The Writer’s Block: With Six Songs Simultaneously on the Charts, Ben Johnson Talks Songwriting and Feeling Blessed

With six songs in the Top 20 simultaneously, Ben Johnson is feeling very blessed.

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The Mississippi native has written for artists such as Charlie Puth, Lee Brice, Thomas Rhett, Kane Brown, and Justin Timberlake to name a few. Those six songs in the Top 20 include “Beers On Me” by Dierks Bentley Ft. Hardy & Breland,  “Holy Water” by Michael Ray, “Give Heaven Some Hell” by Hardy, “New Truck” by Dylan Scott, “Best Thing Since Backroads” by Jake Owen, “Take My Name” by Parmalee and “11 Beers” by The Recklaws feat Jake Owen.

“I feel very blessed,” Johnson tells American Songwriter. “None of those songs have only my name on them, and I am very aware that I am blessed to work with some incredibly talented individuals who see enough in me to want to work together. Right now with so many songs having a run is definitely surreal.”

Johnson may be having a run on the charts, but that’s not all. In addition to his writing credits, he formed a band, Track 45, with his siblings Jenna and KK. The group released their first-ever EP, Small Town, in 2020 and followed it up with a second EP, Big Dreams, in 2021.

“I moved to Nashville with my sisters for our band, TRACK45, and that’s still where my main focus is, so it’s very cool that this whole other dream of writing songs for other people has even materialized,” Johnson says. “We’re from a small town in Mississippi called Meridian and we actually lived there our entire lives until we moved up to Nashville to chase our dream when KK was 15.” 

Track 45 is currently on the road opening select dates for Shy Carter. With his band gaining ground and his songwriting career in full swing, we sat down with Johnson to talk about the art of making music.

American Songwriter: How did you get started in songwriting?

Ben Johnson: Well my grandma started giving me piano lessons when I was six years old. Around seven, I started playing the pieces differently than they were written. She’d get on to me, but I’d tell her that Beethoven or Mozart or whoever had got it wrong and that it sounded better with my changes. I got really into the Beatles around 13 and that was a big eye-opener, learning about how they wrote all those classic songs. But also being from Meridian, Mississippi and that being the home of the “Father of Country Music,” Jimmy Rodgers, had a huge impact on me and on what I thought was possible being from a small town.

AS: Can you share your songwriting process? (Do you have a specific formula)?

BJ: I don’t have a specific formula, but I do usually try to identify what the room needs from me in a co-writing scenario, and I try to be ready with ideas, melody, lyrics, or production to help get a song across the finish line.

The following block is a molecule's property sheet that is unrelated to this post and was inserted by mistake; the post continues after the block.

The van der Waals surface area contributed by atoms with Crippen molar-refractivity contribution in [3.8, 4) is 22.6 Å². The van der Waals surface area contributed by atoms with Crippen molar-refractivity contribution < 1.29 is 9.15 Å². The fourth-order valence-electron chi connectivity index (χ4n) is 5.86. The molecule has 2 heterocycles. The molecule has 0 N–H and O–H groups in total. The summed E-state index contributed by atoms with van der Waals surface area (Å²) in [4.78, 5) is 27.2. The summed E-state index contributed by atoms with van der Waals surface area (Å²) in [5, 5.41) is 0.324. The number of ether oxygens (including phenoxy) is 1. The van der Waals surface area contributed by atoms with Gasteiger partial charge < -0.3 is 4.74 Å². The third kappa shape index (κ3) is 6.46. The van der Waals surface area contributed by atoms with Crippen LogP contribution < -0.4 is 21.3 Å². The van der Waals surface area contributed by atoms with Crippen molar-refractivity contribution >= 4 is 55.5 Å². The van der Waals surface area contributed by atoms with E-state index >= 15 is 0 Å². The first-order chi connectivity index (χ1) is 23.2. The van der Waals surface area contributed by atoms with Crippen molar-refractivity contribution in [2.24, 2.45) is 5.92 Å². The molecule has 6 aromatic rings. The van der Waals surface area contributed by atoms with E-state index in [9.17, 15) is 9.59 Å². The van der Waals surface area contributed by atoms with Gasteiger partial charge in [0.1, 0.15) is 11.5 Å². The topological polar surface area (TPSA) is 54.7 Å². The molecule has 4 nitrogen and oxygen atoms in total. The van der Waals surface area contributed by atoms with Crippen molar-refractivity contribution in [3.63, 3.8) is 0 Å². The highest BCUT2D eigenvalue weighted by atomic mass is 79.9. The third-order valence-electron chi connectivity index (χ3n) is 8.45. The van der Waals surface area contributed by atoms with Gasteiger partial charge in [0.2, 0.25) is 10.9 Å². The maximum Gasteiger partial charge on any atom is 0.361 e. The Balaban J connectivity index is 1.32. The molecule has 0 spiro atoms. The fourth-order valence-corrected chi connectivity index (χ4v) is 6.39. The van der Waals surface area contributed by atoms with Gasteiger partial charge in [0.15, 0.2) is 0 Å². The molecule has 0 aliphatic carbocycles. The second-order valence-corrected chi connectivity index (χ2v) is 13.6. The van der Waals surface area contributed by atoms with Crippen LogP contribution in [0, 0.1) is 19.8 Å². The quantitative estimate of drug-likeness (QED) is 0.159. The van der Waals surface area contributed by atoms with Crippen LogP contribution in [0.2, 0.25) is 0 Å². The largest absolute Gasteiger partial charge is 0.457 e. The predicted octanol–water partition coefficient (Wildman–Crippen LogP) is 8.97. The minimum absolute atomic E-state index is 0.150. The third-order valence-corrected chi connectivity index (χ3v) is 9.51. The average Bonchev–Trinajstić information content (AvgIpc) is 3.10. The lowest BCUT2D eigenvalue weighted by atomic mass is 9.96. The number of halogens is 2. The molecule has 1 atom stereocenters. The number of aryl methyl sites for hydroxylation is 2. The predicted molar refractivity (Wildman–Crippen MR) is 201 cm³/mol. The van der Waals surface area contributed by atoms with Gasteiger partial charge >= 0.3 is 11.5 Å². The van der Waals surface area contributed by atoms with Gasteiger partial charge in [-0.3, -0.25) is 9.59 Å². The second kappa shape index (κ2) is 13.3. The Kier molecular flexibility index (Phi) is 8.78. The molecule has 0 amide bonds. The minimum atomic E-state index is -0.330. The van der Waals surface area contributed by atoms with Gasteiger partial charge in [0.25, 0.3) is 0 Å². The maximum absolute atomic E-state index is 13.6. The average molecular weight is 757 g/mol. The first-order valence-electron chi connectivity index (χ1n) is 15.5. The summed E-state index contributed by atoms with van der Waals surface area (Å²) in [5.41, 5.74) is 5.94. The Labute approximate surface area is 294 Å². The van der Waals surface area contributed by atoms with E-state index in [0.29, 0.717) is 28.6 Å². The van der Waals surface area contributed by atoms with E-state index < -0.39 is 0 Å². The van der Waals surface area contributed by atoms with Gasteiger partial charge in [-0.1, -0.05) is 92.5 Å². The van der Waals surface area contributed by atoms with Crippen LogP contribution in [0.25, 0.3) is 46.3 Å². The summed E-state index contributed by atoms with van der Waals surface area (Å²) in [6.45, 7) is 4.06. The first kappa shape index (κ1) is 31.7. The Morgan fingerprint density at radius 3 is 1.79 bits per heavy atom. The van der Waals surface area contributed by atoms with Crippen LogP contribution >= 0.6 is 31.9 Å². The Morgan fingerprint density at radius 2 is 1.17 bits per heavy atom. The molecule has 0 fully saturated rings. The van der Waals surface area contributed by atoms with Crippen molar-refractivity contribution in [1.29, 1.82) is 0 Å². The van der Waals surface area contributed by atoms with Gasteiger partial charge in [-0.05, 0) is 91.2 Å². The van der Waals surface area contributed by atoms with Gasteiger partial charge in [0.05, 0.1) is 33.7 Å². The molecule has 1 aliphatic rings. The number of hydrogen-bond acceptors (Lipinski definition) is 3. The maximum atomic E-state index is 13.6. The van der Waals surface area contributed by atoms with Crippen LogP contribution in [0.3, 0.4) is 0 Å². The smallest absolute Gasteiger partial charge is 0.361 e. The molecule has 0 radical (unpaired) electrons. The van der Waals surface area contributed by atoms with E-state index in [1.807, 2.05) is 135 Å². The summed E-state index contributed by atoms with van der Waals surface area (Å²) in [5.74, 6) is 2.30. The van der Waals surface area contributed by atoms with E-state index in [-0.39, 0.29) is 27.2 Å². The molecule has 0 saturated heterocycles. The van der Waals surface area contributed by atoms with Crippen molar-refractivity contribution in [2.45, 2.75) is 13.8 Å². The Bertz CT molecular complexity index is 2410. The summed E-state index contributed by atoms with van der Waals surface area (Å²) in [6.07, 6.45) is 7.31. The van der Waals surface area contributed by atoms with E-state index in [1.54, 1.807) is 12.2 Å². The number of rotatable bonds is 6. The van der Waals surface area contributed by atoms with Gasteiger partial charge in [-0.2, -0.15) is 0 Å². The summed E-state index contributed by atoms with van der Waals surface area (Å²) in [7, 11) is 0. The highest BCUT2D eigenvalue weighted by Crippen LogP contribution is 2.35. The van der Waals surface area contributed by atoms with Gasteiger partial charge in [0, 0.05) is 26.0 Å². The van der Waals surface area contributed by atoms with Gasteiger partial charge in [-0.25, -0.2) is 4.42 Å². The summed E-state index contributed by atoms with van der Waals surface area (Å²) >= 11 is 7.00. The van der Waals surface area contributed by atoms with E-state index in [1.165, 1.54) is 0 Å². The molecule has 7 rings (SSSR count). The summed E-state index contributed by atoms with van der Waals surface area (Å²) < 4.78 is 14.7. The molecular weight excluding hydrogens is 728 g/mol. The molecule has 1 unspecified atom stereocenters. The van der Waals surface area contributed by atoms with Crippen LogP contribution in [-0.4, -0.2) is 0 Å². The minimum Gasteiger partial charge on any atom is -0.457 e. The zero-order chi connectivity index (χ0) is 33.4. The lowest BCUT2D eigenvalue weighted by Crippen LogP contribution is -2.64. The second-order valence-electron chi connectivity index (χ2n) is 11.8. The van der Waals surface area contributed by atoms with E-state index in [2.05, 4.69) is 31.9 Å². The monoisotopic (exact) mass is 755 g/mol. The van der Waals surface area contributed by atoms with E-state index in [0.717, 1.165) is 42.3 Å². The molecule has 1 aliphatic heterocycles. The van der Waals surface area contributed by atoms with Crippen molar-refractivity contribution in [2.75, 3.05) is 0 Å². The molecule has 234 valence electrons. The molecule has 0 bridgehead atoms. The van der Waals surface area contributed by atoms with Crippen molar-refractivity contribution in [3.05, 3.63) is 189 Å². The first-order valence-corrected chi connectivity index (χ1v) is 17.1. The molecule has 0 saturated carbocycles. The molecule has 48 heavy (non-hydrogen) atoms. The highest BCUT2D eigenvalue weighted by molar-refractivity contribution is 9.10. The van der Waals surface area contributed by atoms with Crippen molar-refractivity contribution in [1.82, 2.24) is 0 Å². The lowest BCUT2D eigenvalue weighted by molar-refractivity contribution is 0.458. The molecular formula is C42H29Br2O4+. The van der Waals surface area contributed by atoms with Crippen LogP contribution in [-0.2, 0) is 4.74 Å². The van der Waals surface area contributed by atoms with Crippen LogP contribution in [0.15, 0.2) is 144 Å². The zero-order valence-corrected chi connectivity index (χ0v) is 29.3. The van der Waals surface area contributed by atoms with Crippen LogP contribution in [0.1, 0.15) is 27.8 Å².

AS: What comes first the music or lyrics?

BJ: I’d say neither and go with the concept. What’s the hook, what’s the overall thesis that’s going to want to make someone listen to the song not one time but over and over.

AS: What’s the hardest part about writing songs?

BJ: That period of time between when you finish it and when you find out if people like it. It usually takes at least a year from when you write it to when it becomes a hit or even cut and released sometimes, so the hardest part is not judging yourself at the end of the date of creation because the payoff on a song is very removed from when the actual work of writing it is done.

AS: How do you find inspiration when working to a deadline?

BJ: I try to put my head down and just put in the work every day. I’ve found that inspiration can come when I’m relaxed, and I’m truly more at ease when I feel like I’m being productive and proactive for my career and staying on a pretty regimented schedule.

AS: What is it that makes a good song?

BJ: That’s the kind of question where you ask 10 people and you get 10 different answers. I will say the biggest difference I’ve seen in people’s careers is when you stop getting good songs and start getting great songs. Bobby Pinson says, ‘the difference between good and great is good doesn’t know the difference.’ Also melody.

AS: When you’re writing a song, are you focused on it being a “hit” song and creating something people really want to listen to, or are you more focused on the content and how it makes you feel and how it might make someone else feel?

BJ: I just focus on making something that inspires me but also my taste has always been pretty in line with “hits” I guess. I definitely want to create something that as many people as possible can relate to and make them feel something.

AS: What tips do you have for aspiring songwriters?

If you don’t love the process, you’ll burn out really quickly. Be happy for others’ success, and don’t get discouraged when you aren’t moving at the same pace as someone else.

Photo by Joseph Llanes

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